if he had been fishing and he replied that he did. When asked
if he possessed any fish he stated, “no”. CO Soell
asked if he had a cooler and permission to inspect it, to which
the male consented. The cooler contained 40 tautog which were
hidden under a jacket inside the cooler. The backpack he was observed
carrying contained another 9 tautog. Out of a total of 49 tautog,
30 were undersized. The male was issued summonses for possessing
48 tautog over the limit and 30 undersized tautog. It turns out
that all of these fish were caught utilizing hand lines. As a
side note, the woman originally observed going to the vehicle
was apparently left behind by the male and was observed by COs
walking down the main roadway on Long Beach Island. Over the course
of that patrol, 84 illegal tautog were seized.
The National Marine Fisheries Service made a closure of the black
sea bass recreational harvest season to federally permitted party
and charter vessels, effective October 5th . On October 4th, prior
to the federal recreational black sea bass season closure, CO
Snellbaker organized a boarding of the charter vessel Capt Collet
in Atlantic City. At 1600 hrs, CO Snellbaker, CO Nicklow and Lt.
Canale boarded the vessel as they returned to the dock on Maryland
Ave. The Conservation Officers encountered 15 patrons from Maryland
and Washington, DC. When the inspection was complete, Officers,
Snellbaker, Nicklow and Lt. Canale documented a total of 613 undersize
black sea bass, 404 black sea bass possessed over the daily bag
limit of 25 fish per person, 5 undersize scup, and 5 undersize
fluke which were also possessed during the closed season for the
charter. Although individual totals varied, violations per patron
averaged 40 undersized fish and 26 fish over the limit. Officers
issued a total of 32 summonses to the patrons of the CV Capt Collet
for their violations. All of the seized fish were donated to the
Atlantic City Rescue Mission.
CO Petruccelli, assisted by NMFS Special Agent Jason Couse, apprehended
the F/V Sonja H with several violations of New Jersey’s
Commercial fishing regulations. On the evening of September 23,
CO Petruccelli observed FV Sonja H enter its dock area in Cape
May Harbor. While observing the vessel from an adjacent dock,
CO Petruccelli was seen by the owner of H&H Fisheries LLC,
Blair Hansen. H&H Fisheries is the documented owner of the
FV Sonja H. Mr. Hansen was able to warn the captain of the vessel,
Jasen Hansen, about CO Petruccelli’s presence. Jasen Hansen
immediately dumped illegal black sea bass and tautog overboard
into the harbor. CO Petruccelli arrived to find black sea bass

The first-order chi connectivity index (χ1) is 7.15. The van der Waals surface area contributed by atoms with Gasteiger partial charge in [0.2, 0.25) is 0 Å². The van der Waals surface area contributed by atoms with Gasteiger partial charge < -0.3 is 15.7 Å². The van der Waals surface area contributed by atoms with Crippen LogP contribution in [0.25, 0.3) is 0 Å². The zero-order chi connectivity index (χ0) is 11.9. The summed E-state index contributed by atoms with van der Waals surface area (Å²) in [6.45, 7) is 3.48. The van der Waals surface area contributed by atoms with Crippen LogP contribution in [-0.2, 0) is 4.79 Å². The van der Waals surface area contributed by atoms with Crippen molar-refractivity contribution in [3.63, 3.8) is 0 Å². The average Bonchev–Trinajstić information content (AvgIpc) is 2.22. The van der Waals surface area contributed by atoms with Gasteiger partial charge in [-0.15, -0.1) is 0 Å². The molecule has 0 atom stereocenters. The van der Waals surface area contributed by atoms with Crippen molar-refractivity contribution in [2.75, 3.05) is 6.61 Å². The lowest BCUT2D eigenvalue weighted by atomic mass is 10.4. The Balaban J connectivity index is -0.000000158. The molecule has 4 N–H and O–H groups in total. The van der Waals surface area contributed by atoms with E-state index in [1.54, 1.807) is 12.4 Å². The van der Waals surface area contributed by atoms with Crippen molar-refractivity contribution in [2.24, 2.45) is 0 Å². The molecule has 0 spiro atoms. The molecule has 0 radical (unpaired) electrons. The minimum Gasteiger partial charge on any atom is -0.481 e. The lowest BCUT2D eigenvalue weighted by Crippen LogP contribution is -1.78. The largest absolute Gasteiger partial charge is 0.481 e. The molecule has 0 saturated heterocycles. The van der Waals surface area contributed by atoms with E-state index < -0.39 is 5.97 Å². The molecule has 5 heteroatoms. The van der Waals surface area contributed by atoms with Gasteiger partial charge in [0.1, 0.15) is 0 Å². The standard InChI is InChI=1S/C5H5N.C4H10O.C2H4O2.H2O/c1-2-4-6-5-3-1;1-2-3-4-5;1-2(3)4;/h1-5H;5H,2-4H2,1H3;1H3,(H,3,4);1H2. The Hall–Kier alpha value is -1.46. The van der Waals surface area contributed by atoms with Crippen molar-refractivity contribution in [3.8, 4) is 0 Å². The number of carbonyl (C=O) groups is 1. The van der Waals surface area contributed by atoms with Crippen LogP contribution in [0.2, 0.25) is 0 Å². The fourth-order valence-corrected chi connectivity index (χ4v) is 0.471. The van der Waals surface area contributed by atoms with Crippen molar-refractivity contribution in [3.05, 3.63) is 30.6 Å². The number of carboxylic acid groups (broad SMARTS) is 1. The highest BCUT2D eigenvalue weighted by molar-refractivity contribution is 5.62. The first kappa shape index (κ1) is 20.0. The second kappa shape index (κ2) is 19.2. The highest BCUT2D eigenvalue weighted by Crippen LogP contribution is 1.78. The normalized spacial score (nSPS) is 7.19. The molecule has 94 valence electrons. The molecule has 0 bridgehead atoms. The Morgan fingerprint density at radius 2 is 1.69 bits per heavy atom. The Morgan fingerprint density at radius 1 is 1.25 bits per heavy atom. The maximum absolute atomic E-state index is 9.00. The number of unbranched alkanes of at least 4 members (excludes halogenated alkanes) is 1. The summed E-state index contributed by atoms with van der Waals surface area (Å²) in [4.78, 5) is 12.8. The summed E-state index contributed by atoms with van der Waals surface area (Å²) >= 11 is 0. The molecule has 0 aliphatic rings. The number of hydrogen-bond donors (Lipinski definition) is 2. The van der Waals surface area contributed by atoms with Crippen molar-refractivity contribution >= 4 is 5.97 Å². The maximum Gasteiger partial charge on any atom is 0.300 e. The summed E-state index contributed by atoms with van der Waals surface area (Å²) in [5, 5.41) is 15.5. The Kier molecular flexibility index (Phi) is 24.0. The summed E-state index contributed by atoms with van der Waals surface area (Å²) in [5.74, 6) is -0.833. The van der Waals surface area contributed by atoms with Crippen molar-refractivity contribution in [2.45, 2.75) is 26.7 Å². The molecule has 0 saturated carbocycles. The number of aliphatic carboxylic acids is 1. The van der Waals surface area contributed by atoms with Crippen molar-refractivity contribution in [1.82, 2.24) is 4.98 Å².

and tautog from the FV Sonja H floating in the water. With the
assistance of the vessel captain, Jasen Hansen, CO Petruccelli
retrieved most of the discarded fish. CO Petruccelli documented
that the FV Sonja H landed 70lb of black sea bass during the closed
commercial season, 35lb of tautog during the closed commercial
tautog season, 17 undersize lobsters and the possession of 2 egg
bearing lobsters. Additionally, a federal violation for failing
to complete a Fishing Vessel Trip Report and a State violation
for interference for the attempt to discard the illegal fish were
documented. CO Petruccelli issued 9 summonses: four to the Vessel
owner and five to the captain. Federal Charges for the logbook
violation are pending.
Lt. Williamson and Captain Brown conducted an in-service training
class for the Morris County Police Academy on Fish and Wildlife
related issues. The training provided the students an overview
of New Jersey’s laws pertaining to Fish and Wildlife, as
well as the common problems associated with these situations.
The topics discussed include ways for the responding officer to
handle nuisance wildlife complaints, common hunting related complaints,
handling calls relating to pollution of the State’s waterways,
the State’s laws on possession of exotic animals, along
with an overview of the State’s licensing requirements for
hunting/fishing related activities. The class was attended by
40 officers from the Morris County area.
Lt.’s Williamson and Applegate conducted a training class
at Morris County Police Academy on Black Bear Incident Response
for Law Enforcement Officers. This was the 28th training class
on this subject with a total of 29 officers from various Municipalities,
State and Federal Agencies attending.
Lt. Leonard conducted a 5 hour block of instruction in Defensive
Tactics for the officers of the Central Region. Topics covered
included use of the expandable baton, handcuffing and take-downs.